An algorithm for the heart: PhD student’s work could speed cardiac research

John Jurkiewicz’s algorithm can isolate valuable experiment data in a fraction of the time that scientists previously needed to do the work manually.

A doctoral student in applied mathematics has developed an algorithm that will allow heart cell researchers to get their results in minutes, rather than hours.

John Jurkiewicz is involved in a partnership between UWM’s Department of Mathematical Sciences and the Advocate Aurora Research Institute. His algorithm can isolate valuable experiment data in a fraction of the time that scientists previously needed to do the work manually.

The Advocate Aurora lab studies heart cells, using them to measure cardiac cell function, aid in developmental studies and, eventually, help conduct drug testing. Their work involves giving the cells an electric shock and recording what happens. But that’s when things get tricky.

It’s difficult to separate the electrical signal of activity across some tissue (called field potential, or FP) from the activity of each individual cell (called action potential, or AP). The frequencies connected to action potential are the valuable ones—a heart cell’s AP can say quite a bit about its activity and health.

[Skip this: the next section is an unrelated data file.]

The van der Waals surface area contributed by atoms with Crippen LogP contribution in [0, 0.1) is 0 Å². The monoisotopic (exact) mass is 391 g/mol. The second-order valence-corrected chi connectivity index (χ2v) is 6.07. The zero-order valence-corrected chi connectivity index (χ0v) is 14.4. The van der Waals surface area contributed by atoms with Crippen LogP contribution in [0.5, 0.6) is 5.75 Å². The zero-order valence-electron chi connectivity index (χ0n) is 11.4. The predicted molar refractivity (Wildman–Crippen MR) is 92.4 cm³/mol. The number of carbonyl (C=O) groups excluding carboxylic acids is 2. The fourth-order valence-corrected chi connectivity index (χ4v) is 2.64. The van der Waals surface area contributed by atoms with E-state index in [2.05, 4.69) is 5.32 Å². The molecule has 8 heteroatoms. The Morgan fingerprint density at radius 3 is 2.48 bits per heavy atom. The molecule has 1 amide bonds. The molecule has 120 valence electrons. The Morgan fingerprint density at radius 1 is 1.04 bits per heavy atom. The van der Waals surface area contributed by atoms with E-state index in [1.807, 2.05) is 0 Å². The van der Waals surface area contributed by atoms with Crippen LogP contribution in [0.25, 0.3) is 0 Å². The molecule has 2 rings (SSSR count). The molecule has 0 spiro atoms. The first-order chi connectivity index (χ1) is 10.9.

Before Jurkiewicz created his algorithm, Advocate Aurora lab members had to weed out those valuable signals by hand. It would take an afternoon to parse out one day’s experiment, and they were faced with 1 terabyte of data. “They came to us and said, ‘Can you help?’” says Jurkiewicz, whose faculty advisor is Peter Hinow, mathematics professor in the College of Letters & Science. “So we came up with an algorithm that can segment this data stream automatically.

Originally appeared March 8 in 2021 UWM Research.

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“It turns out the AP versus FP classification is ‘easy’ for mathematicians to do,” says Jurkiewicz, whose paper on the work was accepted for publication in Journal of Electrocardiology. And he made a point to run the algorithm on his consumer-grade laptop so researchers wouldn’t need a supercomputer to use the tool. He also wrote the program in the open source language Python.

“We would like to make this as accessible as possible,” Hinow says.